In the wake of the Royal Society (London, 1660) and the Académie Royale (Paris, 1666), a slew of scientific societies formed in the later seventeenth-century European world, nodes in an expanding network of institutions devoted to experimental science, natural history, and kindred sorts of philosophical activity. A short-lived member of this scientific community was the Dublin Philosophical Society (1683-1709), whose membership — which included the polymathic projector William Petty (1623-87) and the natural philosopher and political writer William Molyneux (1656-98; best known for his contentious assertion of Irish parliamentary sovereignty) — was drawn almost exclusively from the governing, landowning, or clerical Protestant elite.
The DPS was in some ways a prototypical “provincial” scientific society, though it is easy to forget that Dublin in 1700 was the second-largest city in the British world. It followed the intellectual and organizational lead of its London exemplar, communicating local curiosities and learned speculations to the latter; its leading lights were, indeed, Fellows of the Royal Society first. But unlike other partial offspring of the Royal Society — an Oxford Philosophical Society also started up in 1683 — the Dublin institution existed in a decidedly colonial context. The elite that populated and drew whatever prestige was to be drawn from the DPS lived in dread of Irish Catholic rebellion (and/or Stuart betrayal), and derived its wealth from a punitive land settlement originating in the Cromwellian conquest of 1649-53 — a settlement implemented, in part, by Petty himself.
So the Papers of the Dublin Philosophical Society, edited recently by K.T. Hoppen (I’ve reviewed them here), make for interesting reading on a number of fronts other than the narrowly scientific. (Hoppen is also the author of the only monograph that I know of devoted to the origins and career of the DPS.) And one of the most striking papers in the two-volume collection, to my mind, is the work of a Church of Ireland clergyman, Samuel Foley (1655-95), who ended his life as Bishop of Down and Connor. Grandly titled “Computatio universalis seu logica rerum: being an essay attempting in the geometrical method to demonstrate a universal standard whereby one may judge of the real value of everything in the world”, it was read in Dublin in June 1684 before being sent to the Oxford society and still later — after Foley’s death, and without his name — printed in London.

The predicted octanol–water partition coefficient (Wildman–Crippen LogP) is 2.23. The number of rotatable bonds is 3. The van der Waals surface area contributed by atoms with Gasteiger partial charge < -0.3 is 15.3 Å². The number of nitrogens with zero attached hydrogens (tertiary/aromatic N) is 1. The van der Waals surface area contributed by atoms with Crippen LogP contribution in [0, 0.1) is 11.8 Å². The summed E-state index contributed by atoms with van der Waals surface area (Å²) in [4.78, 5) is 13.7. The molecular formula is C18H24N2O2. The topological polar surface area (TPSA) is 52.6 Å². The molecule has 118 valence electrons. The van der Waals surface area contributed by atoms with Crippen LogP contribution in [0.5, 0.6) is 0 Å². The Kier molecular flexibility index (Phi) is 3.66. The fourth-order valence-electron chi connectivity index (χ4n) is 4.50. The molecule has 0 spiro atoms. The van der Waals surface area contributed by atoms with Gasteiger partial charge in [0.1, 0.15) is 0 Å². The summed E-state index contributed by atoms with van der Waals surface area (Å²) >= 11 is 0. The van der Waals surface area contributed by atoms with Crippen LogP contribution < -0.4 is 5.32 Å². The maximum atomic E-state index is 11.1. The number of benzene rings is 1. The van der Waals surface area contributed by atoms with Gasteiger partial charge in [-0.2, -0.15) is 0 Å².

I’ve just published an article on Foley’s Computatio (this is the new publication advertized above) so I won’t go into too much detail about it here. But what grabbed me about the paper initially was its form: it’s organized as a geometrical demonstration, and indeed its title echoes Descartes’s idea of a mathesis universalis, sketched in Rule Four of his Rules for the Direction of the Mind (c.1628). Except that while Descartes’s goal was to produce a “general science” of order and measure “irrespective of the subject-matter”, Foley’s aim was to show men “how to compute their time and riches, and to compare them with other things, to assist them to procure as much happiness as is procurable by them.” It was, that is, a science of happiness. And it was based on the minute management, over the course of an individual’s lifetime, of time and money.
If this sounds like an ethics — or an ethic — that is just what it was. The stewardship of wealth and of time was an important component of Christian humanist ethics, and of course the efficient use of resources has generally been seen as a defining characteristic of “the Protestant ethic”, godfather (or midwife?) to the spirit of capitalism. But though he was certainly a Protestant, Foley’s ethic departed from the Calvinist norm. This was better exemplified, in an Anglo-Irish context, by Foley’s near-contemporary, the celebrated philosopher and son of the “Great” Earl of Cork, Robert Boyle. In his youth, the preternaturally un-fun Boyle also wrote on ethics, going so far as suggesting a method of putting every unregarded scrap of time to good use — use, that is, in pious meditation.